Friday, 22 August 2008

Prince Christoph von Altenburg RIP

I attended the funeral on Wednesday of (if I've interpreted the genealogical charts properly!) one of the great-grandchildren of the Emperor Franz Joseph of Austria, Prince Christoph von Altenburg (though he did not use his title), and would ask your prayers for the repose of his soul.
Its always going to be an interesting funeral when the eulogiser opens up by saying, I have to start in 1273, when the Hapsburgs ascended to the throne of the Holy Roman Empire!

But if you are now expecting to hear about the bishops attending and a full traditional liturgy, you are going to be disappointed because in fact it was a well-attended but very Australian affair.

There was lots of Gregorian chant (the propers and ordinary from the Traditional Requiem), motets from a madrigal group, rather beautiful black vestments and a truly outstanding sermon on the Trinitarian relationships - but (an admittedly very reverently and nicely sung) novus ordo Mass.

But perhaps in this case that was not entirely inappropriate for a man who had developed a taste for the simple life. The Canberra Times reports (thanks to Cath News for the alert):

"From European royal to simple silversmith

He started life as Austrian royalty and ended it as a silversmith in Braidwood, still regarded as a prince among men due to his generosity, free spirit and compassion.

Christoph Altenburg was a member of the famous European Habsburg family, the son of an Austrian archduke, Clemens Salvator. When his father married, he changed the family name, later allowing the son to follow his destiny in Australia, pursuing everything from copper mining to silversmithing.

Mr Altenburg died aged 71 on Monday. More than 250 people packed St Bede's Catholic Church in Braidwood to farewell him yesterday. Silver candlesticks Mr Altenburg had crafted and wattle from his property, Anningie, adorned the altar, Father John Parsons leading a starkly beautiful requiem mass.

The Counts of Habsburg Arms were also displayed on the coffin, but there were few other references to his royal past.

Mr Altenburg was born in Wallsee, Austria, in 1937. The family lived at the Kaiser Villa in Bad Ischl during the war years, where Mr Altenburg's schooling was interrupted by the conflict.

He boarded and attended school in Ried and at a Benedictine monastery school in Seckau, where he had his first experience of silversmithing.
Despite his royal lineage, Mr Altenburg arrived in Melbourne in 1960 as a modest ten pound migrant.

His son Wasti told the congregation yesterday that after working on farms around Australia, mining in the Pilbara and studying silversmithing in Austria, Denmark and England, his father moved to Braidwood in 1974 and ''Braidwood possibly has never been the same since''.

''He enjoyed the freedom of Australia. People accepted him as Chris not Prince Christoph,'' Wasti said.

Mr Altenburg and his then wife Kirsty opened Studio Altenburg in the main street of Braidwood in 1978.

Family friend and Braidwood resident Professor Tony Milner said in his eulogy that Mr Altenburg ''always loved art and was an enormously creative person''.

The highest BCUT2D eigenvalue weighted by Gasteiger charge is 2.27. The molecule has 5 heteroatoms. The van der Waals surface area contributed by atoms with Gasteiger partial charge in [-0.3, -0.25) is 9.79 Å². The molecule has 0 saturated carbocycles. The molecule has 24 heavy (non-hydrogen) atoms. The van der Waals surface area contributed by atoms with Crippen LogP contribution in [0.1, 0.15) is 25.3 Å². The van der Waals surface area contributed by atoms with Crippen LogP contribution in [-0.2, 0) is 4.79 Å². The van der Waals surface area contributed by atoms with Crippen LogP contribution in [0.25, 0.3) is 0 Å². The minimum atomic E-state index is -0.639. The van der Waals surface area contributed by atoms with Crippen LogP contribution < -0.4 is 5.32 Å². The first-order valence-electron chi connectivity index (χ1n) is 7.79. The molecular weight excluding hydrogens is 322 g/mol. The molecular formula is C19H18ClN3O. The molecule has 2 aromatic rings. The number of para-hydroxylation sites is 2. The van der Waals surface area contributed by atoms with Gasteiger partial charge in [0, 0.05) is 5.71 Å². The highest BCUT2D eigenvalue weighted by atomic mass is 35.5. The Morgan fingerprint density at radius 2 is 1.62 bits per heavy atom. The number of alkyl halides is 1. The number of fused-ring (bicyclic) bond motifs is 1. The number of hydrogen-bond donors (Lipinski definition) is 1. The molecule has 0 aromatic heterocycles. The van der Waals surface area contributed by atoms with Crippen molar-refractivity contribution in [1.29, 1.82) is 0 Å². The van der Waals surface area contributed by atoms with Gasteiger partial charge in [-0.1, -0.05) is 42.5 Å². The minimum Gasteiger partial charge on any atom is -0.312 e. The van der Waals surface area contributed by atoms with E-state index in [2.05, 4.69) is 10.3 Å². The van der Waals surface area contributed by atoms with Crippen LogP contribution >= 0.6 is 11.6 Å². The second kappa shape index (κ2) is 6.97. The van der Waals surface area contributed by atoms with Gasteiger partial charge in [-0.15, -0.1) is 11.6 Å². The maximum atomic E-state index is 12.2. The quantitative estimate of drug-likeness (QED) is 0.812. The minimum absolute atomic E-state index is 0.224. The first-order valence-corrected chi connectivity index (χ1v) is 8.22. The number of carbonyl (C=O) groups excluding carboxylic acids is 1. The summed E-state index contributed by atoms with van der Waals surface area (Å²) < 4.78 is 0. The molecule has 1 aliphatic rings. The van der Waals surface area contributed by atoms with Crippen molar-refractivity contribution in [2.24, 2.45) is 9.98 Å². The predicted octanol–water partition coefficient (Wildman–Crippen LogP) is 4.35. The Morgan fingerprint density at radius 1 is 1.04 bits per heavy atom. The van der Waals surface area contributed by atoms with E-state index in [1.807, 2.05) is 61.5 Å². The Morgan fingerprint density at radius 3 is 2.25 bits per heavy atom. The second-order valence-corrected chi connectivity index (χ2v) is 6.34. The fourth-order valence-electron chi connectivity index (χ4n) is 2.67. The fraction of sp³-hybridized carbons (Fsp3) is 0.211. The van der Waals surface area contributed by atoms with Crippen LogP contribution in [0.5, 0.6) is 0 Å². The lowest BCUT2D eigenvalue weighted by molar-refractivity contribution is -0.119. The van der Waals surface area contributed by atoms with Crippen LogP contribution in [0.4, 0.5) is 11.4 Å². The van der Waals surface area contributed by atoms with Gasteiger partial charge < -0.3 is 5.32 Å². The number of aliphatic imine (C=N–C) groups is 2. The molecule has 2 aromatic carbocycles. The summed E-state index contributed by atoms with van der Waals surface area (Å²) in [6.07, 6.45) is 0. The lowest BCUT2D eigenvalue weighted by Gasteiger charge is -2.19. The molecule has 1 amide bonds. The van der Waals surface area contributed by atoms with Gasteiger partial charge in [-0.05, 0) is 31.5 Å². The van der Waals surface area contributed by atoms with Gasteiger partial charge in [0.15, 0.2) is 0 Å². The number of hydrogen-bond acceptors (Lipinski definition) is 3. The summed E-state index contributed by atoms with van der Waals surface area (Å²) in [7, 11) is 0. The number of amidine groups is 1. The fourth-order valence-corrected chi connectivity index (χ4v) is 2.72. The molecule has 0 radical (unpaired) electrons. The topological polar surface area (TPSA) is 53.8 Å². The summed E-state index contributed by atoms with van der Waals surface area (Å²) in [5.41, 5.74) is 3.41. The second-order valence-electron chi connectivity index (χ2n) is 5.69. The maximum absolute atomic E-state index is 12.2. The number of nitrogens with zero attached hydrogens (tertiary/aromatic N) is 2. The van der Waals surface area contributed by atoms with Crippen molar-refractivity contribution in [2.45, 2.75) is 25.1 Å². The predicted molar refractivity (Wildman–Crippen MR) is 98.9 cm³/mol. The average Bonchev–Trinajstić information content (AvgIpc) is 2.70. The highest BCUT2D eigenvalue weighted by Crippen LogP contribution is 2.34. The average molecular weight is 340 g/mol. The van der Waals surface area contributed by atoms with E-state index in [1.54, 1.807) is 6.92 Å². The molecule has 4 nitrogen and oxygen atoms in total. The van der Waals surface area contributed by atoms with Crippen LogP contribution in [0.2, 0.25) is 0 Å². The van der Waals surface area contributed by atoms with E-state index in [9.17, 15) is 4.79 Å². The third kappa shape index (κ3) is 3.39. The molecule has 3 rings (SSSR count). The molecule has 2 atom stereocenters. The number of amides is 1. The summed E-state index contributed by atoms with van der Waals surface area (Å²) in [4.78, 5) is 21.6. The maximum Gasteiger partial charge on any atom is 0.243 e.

His jewellery was worn by women around the world and his paintings with their ''irreverent social comment'' were sought after.
He started the Iron Corroboree outside Braidwood in 1985 as a celebration of all things metal.

But more than anything, Mr Altenburg valued relationships, often offering the hand of friendship to new residents to Braidwood.

''He gave people time, golden time, time without boundaries,'' Professor Milner said.

Mr Altenburg also loved a conversation, especially about politics and ''was not just a doer but a thinker and an explainer''. Family friend Allan Geier told the congregation Mr Altenburg was a ''big, beautiful man with a heart full of love, generosity and compassion''.

He moved to his property Anningie next to the Shoalhaven River outside Braidwood in 1994, declaring himself the Sultan of Anningie, a light-hearted nod to his royal heritage.

Mr Altenburg is survived by his former wife Kirsty, his children Wasti, Matilda and Francesca, and three grandchildren."


(Another) Louise said...

I also attended this Mass. It is such a long time since I have been to a properly sung NO, that I wasn't sure I would remember the sung responses. It was lovely to hear the whole congregation singing the Pater Noster (in english) - the only part everyone seemed to know. And I quite agree with the description "starkly beautiful". I have alway thought the chant for the Requiem Mass to be the most beautiful of the Church's repertoire.

David said...

Just a slight correction it was Archduke Franz Ferdinand, the heir presumptive whose 1914 assassination in Sarajevo by on Gavrillo Princip, started the train of events that lead to WWI. Frans Josef himself lived to a ripe old age and died in 1916, to be succeeded by Bl Karl (Charles) I, who reigned for 2 years until deposed, twice tried and failed to regain the throne of Hungary, and who I understand is soon to be canonized.

David said...

But from what I can tell, Prince Altenburg was decended from Franz Josef through his fourth child Marie Valerie Mathilde Amalie, and her son Clemens. Franz Josef's only male sone died in a bizarre murder-suicide in the Mayerling hunting lodge in the late 19th century, leaving the ill-fated Franz Ferdinand (who was a nephew, or a great-newphew of Franz Josef) as the heir presumptive!

I once had a friend who would regale us for hours with European monarchichal geneologies!

Terra said...

Oops yes good catch I've corrected the comment about who was assasinated! Your read of the genealogy is the same as mine - not withstanding the dearth of immediate male heirs back then, the Hapsburgs remain a prolific family if you look at the current order of succession!